Sweet Success

Aureole pastry chef Megan Romano infuses desserts with artist’s sensibility

Homegrown food and art always surrounded Megan Romano in the quaint home in which she was raised in North Haven, Conn. Not far beyond the front door, snap peas, strawberries, squash and blueberries sprouted in a small garden tended by her mother. Down in the basement, artwork emerged from the canvases and acrylic paint in her mother’s makeshift studio.

“My mom, she’s a very adventuresome cook. Things exploded sometimes and didn’t always turn out right, but she was curious and everything tasted great,” Romano remembers. “She was also an artist. Beautiful paintings line the halls of our house. She is a very visual person, and I took a lot from her.”

How these two talents flourished and merged in Romano’s young mind shaped who she is today: the executive pastry chef known for her chocolates and desserts at the Michelin-rated Aureole in Mandalay Bay and Charlie Palmer Steak in the Four Seasons.

“The combination of art and food somehow clicked,” Romano says.

Nearing graduation at Northwestern University, where she was a communications major, Romano began looking for a job that involved activities she enjoyed doing in her free time. This lead her to make the short trip to Chicago, where she applied at a restaurant she had never heard of—Charlie Trotter’s. With no experience, Romano was just looking to get her foot in the door.

“Had I known [who Charlie Trotter was] and I had researched it, I would have been like, You should not be here, you’re so out of your class,” she recalls. Trotter, finding her serious lack of experience amusing, had Romano come into his restaurant every Tuesday to work for free as a commis—basically an unpaid culinary intern.

After her graduation three months later, and with Trotter’s recommendation, Romano was accepted into the Culinary Institute of America in New York and moved back East. But then, on one fateful night before school started, Trotter introduced his budding protégé to Charlie Palmer. After learning that she would be attending the CIA, Palmer extended an invitation to spend a day in the kitchen of his New York restaurant, Aureole.

“The stuff I was learning in that one day was amazing,” says Romano, who never ended up going to the CIA. “I just rolled with it and realized that [Aureole] was my school. It was very physical, but it came at the perfect time.”

Palmer was impressed with Romano’s work ethic and skills, so he sent her along with her husband, Joe (a chef and fellow alumnus of Aureole in New York City), to open a concept restaurant, Aqua Terra, in Palm Beach, Fla. After that, Romano earned her post at Aureole and moved to Las Vegas in 1999.

Since then, she has steadily evolved her craft, with a focus on using seasonal ingredients to create her own line of desserts.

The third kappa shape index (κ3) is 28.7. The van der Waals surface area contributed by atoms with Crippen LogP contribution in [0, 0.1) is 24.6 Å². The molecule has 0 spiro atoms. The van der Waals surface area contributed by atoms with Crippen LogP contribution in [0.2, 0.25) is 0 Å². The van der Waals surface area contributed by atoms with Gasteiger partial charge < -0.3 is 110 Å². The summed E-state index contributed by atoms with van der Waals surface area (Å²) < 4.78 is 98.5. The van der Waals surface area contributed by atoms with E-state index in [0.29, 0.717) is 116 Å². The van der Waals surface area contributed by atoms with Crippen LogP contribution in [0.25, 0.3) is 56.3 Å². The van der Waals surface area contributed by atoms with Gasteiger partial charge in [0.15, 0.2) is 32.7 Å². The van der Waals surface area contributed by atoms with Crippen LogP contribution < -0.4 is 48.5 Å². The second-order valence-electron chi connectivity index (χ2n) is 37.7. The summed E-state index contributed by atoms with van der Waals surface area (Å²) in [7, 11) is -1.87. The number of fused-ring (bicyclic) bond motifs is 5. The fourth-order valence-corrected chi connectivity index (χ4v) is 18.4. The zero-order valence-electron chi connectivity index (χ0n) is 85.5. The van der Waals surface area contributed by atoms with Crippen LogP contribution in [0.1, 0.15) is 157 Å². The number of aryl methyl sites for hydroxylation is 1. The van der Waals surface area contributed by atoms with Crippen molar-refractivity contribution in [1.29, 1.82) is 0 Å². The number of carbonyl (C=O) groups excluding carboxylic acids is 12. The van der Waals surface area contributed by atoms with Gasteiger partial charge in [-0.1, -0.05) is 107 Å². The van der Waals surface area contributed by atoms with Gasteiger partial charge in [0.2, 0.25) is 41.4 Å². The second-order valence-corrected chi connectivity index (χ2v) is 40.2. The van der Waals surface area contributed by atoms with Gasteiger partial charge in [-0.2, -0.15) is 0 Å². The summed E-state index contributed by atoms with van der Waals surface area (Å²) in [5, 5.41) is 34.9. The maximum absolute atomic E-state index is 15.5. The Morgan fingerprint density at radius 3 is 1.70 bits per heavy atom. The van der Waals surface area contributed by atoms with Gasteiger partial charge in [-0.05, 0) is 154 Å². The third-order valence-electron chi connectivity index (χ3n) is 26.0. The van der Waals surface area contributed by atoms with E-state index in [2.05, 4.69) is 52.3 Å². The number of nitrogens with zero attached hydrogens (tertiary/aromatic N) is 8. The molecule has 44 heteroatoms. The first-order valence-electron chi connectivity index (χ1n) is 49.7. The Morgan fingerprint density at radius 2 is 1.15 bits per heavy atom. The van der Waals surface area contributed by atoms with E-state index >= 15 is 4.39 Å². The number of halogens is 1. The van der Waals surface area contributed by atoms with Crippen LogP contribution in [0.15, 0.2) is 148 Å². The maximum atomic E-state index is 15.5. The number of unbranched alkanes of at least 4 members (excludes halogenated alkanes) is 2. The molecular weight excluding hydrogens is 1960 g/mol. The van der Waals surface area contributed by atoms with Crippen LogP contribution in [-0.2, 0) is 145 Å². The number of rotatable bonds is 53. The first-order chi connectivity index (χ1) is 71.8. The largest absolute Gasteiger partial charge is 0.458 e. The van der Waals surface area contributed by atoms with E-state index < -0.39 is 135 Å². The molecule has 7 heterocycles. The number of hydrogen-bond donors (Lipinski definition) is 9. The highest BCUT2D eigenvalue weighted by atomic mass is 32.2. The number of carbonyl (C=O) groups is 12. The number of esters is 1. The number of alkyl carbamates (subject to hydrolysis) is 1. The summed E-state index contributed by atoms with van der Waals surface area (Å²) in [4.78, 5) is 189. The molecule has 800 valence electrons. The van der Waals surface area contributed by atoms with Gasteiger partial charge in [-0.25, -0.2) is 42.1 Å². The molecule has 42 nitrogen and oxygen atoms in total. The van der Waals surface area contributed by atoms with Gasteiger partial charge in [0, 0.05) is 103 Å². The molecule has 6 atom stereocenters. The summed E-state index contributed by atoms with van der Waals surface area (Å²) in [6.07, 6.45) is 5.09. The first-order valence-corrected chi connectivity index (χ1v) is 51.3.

“I do like to incorporate things that you might not expect,” says Romano, who uses more savory elements than the typical pastry chef. “There’s an avocado-tequila sorbet that is awesome. I would like you to finish the dessert and not get bored with it or not think it’s sickeningly sweet. And although I want them to be beautiful, my main focus is on flavor.”

Before that first bite, your eyes will devour the delicate, elegant design that the chef incorporates into her plating. “I do think that I draw on my fine arts background when cooking,” Romano says.  “As early as I can remember, I watched my mom create beautiful works of art on canvas at home using oils, acrylic paints. I think that I inherited her eye for detail. My style is pretty straightforward without a lot of gimmicks. I focus on presenting the dessert in a way that reinforces my cooking method and the integrity of the ingredients.” It’s those amazing flavors, recipes and tips that the award-winning chef recently put together in her self-published dessert book, It’s a Sweet Life ($40, ChefMeganRomano.com). It was also a chance to bring her early influences of artistic expression and food experimentation full circle.

“It has been very rewarding to summarize years of work into a piece of artwork,” Romano says. “If nothing else, I think the product is far better than if I hadn’t put my name on it. It’s the process of the artist, at some point you want to express yourself and you want people to know that you’re behind it.”

7 Things Megan Romano Can’t Live Without

Cooking with my kids in the kitchen. It was once a real chore—extra work, extra cleanup—but now they know the ropes. They enjoy good food and always want a hand in the project!

Intense, flavorful dark chocolate. I love the intensity of chocolate, where your best bet for leaving your mark is to simply play along with this bold ingredient. My favorite pairings are tipsy truffles, salted-lime margarita and cabernet fleur de sel.

Caymus Select wine. It is a great excuse to spend time with my husband, Joe Doesn’t get much better than that.

Concord grape sorbet. It is to die for! It is a fleeting indulgence as it appears in farmers markets for only a few weeks each year.

Starbucks Frappuccino. I’m addicted to it! One sip and my day is off to a quick start.

A breathe of fresh air. It works well for our highly energetic family, as we hit the great outdoors in Red Rock to blow off some steam.

Travel. This summer, we hit the road to Bozeman, Mont., to soak in the spectacular views. It fuels my body and soul and becomes my inspiration for creating art in the kitchen.

Daily workout. The other man in my life, Jake—a 90-pound yellow Lab—reminds me of his morning run by sticking his wet nose in my face. Wakes me up every time!



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